admin April 23, 2018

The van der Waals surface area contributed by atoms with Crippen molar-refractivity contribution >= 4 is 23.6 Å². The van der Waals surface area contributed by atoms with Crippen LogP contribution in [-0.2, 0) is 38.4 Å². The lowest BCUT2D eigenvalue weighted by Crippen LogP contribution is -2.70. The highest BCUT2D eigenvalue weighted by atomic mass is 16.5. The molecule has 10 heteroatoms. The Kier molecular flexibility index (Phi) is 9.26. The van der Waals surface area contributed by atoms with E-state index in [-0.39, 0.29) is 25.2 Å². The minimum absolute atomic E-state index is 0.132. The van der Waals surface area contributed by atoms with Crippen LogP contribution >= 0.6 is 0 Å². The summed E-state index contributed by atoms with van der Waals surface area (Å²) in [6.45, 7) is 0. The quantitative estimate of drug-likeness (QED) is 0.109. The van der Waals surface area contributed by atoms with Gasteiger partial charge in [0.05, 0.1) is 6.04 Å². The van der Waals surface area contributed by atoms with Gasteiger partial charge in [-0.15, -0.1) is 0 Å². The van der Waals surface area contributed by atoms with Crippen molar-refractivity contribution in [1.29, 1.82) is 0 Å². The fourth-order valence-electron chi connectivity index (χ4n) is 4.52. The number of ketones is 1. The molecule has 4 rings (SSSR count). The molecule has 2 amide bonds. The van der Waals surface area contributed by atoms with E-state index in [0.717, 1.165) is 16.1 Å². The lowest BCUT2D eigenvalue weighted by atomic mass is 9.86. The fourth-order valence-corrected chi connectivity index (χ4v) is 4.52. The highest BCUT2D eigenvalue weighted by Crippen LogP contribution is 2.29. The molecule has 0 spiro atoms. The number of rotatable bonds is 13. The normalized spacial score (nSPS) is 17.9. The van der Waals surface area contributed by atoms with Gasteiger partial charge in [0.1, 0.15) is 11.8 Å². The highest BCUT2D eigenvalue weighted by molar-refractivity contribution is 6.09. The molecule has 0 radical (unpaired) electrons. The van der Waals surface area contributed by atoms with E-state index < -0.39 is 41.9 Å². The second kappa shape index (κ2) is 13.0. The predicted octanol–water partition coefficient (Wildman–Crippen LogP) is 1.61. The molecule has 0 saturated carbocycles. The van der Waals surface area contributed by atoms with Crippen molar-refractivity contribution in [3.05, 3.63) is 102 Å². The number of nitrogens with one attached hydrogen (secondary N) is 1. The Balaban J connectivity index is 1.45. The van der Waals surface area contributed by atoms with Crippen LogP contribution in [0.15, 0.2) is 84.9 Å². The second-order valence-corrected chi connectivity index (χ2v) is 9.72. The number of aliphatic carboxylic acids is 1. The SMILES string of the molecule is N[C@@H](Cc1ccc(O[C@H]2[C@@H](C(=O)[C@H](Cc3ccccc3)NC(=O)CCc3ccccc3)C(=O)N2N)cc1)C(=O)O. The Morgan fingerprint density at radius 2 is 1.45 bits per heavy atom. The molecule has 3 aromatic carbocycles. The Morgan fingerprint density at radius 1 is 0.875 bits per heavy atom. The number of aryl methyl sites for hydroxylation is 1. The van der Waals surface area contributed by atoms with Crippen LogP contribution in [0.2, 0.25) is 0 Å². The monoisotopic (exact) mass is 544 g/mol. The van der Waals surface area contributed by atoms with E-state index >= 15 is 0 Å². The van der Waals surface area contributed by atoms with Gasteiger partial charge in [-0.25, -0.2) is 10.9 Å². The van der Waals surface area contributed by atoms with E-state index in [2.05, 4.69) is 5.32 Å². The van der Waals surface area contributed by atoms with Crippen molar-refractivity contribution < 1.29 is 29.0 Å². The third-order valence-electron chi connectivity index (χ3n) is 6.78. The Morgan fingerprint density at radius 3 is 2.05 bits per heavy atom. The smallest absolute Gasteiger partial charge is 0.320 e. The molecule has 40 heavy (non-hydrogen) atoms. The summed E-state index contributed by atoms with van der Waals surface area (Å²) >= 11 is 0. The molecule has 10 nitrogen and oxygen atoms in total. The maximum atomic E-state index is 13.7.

Significant data suggest that soluble Aβ oligomers play an important role in Alzheimer’s disease (AD), but there is great confusion over what exactly constitutes an Aβ oligomer and which oligomers are toxic. Most studies have utilized synthetic Aβ peptides, but the relevance of these test tube experiments to the conditions that prevail in AD is uncertain. A few groups have studied Aβ extracted from human brain, but they employed vigorous tissue homogenization which is likely to release insoluble Aβ that was sequestered in plaques during life. Several studies have found such extracts to possess disease-relevant activity and considerable efforts are being made to purify and better understand the forms of Aβ therein. Here, we compared the abundance of Aβ in AD extracts prepared by traditional homogenization versus using a far gentler extraction, and assessed their bioactivity via real-time imaging of iPSC-derived human neurons plus the sensitive functional assay of long-term potentiation. Surprisingly, the amount of Aβ retrieved by gentle extraction constituted only a small portion of that released by traditional homogenization, but this readily diffusible fraction retained all of the Aβ-dependent neurotoxic activity. Thus, the bulk of Aβ extractable from AD brain was innocuous, and only the small portion that was aqueously diffusible caused toxicity. This unexpected finding predicts that generic anti-oligomer therapies, including Aβ antibodies now in trials, may be bound up by the large pool of inactive oligomers, whereas agents that specifically target the small pool of diffusible, bioactive Aβ would be more useful. Furthermore, our results indicate that efforts to purify and target toxic Aβ must employ assays of disease-relevant activity. The approaches described here should enable these efforts, and may assist the study of other disease-associated aggregation-prone proteins.


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